Japan PM Shinzo Abe sends offering to Yasukuni war shrine | News | DW | 17.10.2017

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Japan PM Shinzo Abe sends offering to Yasukuni war shrine

Japan's premier, Shinzo Abe, has sent a ritual offering to a controversial Tokyo shrine for war dead. Such gestures are a source of tension in the region, where the site is seen as a symbol of Japan's wartime aggression.

Shinzo Abe sent a sacred "masakaki" tree bearing his name to the Yasukuni Shrine on Tuesday at the start of its annual four-day autumn festival.

According to Japanese news agencies, however, the prime minister is unlikely to visit the site in person. Instead, he is scheduled to visit northern Japan for campaign events ahead of the country's general election on Sunday, the Kyodo news agency reported.

Visits to Yasukuni by Japanese politicians have provoked outrage in the past, particularly from neighboring China and South Korea, who see the site as glorifying Japan's past militarism. But Abe and others in his government argue that it is merely a place to remember fallen soldiers.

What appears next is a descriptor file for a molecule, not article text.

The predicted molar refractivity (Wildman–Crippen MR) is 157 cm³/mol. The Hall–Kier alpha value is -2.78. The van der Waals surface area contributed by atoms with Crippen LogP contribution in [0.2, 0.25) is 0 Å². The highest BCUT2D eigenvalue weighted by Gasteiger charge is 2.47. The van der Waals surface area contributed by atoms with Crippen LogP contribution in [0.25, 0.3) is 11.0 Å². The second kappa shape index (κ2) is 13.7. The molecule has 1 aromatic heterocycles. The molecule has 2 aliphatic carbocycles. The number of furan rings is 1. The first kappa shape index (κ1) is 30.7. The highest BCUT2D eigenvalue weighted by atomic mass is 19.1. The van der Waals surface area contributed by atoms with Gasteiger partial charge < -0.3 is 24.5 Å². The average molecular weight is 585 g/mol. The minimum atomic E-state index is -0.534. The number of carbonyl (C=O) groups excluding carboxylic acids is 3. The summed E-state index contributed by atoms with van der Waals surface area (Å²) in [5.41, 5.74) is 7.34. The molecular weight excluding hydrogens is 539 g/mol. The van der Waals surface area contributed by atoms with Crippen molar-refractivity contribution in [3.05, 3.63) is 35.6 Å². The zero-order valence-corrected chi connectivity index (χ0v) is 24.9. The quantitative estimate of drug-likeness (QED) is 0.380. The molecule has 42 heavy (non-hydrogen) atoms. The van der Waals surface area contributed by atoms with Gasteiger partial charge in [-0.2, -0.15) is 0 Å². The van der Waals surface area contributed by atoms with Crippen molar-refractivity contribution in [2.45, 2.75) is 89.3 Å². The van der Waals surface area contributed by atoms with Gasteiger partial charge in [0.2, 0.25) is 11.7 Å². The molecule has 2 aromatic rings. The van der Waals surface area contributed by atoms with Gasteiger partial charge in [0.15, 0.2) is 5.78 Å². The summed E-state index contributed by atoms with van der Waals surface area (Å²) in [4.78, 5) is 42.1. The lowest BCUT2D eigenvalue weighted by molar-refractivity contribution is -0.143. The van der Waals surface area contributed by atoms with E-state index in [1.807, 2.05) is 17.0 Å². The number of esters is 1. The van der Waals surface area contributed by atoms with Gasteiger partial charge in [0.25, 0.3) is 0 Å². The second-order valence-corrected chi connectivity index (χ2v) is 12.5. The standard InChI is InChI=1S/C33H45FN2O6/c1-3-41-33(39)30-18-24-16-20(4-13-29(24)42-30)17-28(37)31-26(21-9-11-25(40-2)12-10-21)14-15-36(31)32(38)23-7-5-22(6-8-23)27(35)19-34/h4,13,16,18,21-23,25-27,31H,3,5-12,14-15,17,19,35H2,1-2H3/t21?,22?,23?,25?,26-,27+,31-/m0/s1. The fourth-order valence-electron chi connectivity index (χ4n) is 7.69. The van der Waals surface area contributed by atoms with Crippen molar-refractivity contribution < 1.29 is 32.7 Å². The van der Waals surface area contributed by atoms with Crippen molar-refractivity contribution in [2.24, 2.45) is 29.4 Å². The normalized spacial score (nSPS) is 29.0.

The shrine commemorates all Japan's 2.46 million war dead from imperial-era conflicts, therefore nominally including a number of military and political leaders who were convicted of war crimes following the Second World War.

Yasukuni shrine in Tokyo

The Yasukuni Shrine for Japan's war dead is a source of great controversy in the region

The premier has been sending ritual offerings to the memorial for years, but he has only ever visited once in person. In December 2013, the year after he was elected prime minister for the second time, Abe offered prayers at the shrine, sparking an international outcry. Since then he has kept his distance while continuing to contribute offerings during the site's annual festivals.

This year's festival comes as Japan is seeking to improve relations with Beijing and Seoul amid heightened global tensions over North Korea's nuclear tests and missile launches.

nm/msh (AFP, Reuters, dpa)


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